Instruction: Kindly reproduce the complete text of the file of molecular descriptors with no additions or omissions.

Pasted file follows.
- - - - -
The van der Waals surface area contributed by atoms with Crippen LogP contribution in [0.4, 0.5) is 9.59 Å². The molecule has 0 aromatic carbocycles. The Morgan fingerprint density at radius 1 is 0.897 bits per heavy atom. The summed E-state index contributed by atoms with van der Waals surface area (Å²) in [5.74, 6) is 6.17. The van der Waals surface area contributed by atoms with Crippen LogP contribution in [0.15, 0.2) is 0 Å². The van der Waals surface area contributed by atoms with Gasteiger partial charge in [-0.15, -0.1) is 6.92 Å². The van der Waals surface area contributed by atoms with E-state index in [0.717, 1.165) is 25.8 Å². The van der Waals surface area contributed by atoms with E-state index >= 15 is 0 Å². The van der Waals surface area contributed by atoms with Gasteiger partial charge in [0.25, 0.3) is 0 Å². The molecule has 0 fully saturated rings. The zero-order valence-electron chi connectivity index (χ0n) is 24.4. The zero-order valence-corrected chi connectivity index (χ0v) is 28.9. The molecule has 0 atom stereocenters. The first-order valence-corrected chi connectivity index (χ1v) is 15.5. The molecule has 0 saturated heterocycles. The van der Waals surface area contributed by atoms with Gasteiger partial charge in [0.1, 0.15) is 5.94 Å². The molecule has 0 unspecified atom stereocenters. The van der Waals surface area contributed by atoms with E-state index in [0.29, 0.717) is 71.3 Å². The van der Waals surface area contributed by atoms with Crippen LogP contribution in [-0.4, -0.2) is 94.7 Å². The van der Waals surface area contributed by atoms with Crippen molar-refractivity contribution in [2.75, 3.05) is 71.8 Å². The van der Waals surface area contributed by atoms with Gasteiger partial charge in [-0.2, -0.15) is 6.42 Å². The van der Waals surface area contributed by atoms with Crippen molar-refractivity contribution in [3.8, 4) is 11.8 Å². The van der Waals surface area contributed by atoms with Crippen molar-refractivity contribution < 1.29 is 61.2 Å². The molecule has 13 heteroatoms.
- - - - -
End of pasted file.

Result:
The van der Waals surface area contributed by atoms with Crippen LogP contribution in [0.4, 0.5) is 9.59 Å². The molecule has 0 aromatic carbocycles. The Morgan fingerprint density at radius 1 is 0.897 bits per heavy atom. The summed E-state index contributed by atoms with van der Waals surface area (Å²) in [5.74, 6) is 6.17. The van der Waals surface area contributed by atoms with Crippen LogP contribution in [0.15, 0.2) is 0 Å². The van der Waals surface area contributed by atoms with Gasteiger partial charge in [-0.15, -0.1) is 6.92 Å². The van der Waals surface area contributed by atoms with E-state index in [0.717, 1.165) is 25.8 Å². The van der Waals surface area contributed by atoms with E-state index >= 15 is 0 Å². The van der Waals surface area contributed by atoms with Gasteiger partial charge in [0.25, 0.3) is 0 Å². The molecule has 0 fully saturated rings. The zero-order valence-electron chi connectivity index (χ0n) is 24.4. The zero-order valence-corrected chi connectivity index (χ0v) is 28.9. The molecule has 0 atom stereocenters. The first-order valence-corrected chi connectivity index (χ1v) is 15.5. The molecule has 0 saturated heterocycles. The van der Waals surface area contributed by atoms with Gasteiger partial charge in [0.1, 0.15) is 5.94 Å². The molecule has 0 unspecified atom stereocenters. The van der Waals surface area contributed by atoms with E-state index in [0.29, 0.717) is 71.3 Å². The van der Waals surface area contributed by atoms with Crippen LogP contribution in [-0.4, -0.2) is 94.7 Å². The van der Waals surface area contributed by atoms with Crippen molar-refractivity contribution in [2.75, 3.05) is 71.8 Å². The van der Waals surface area contributed by atoms with Gasteiger partial charge in [-0.2, -0.15) is 6.42 Å². The van der Waals surface area contributed by atoms with Crippen molar-refractivity contribution in [3.8, 4) is 11.8 Å². The van der Waals surface area contributed by atoms with Crippen molar-refractivity contribution < 1.29 is 61.2 Å². The molecule has 13 heteroatoms.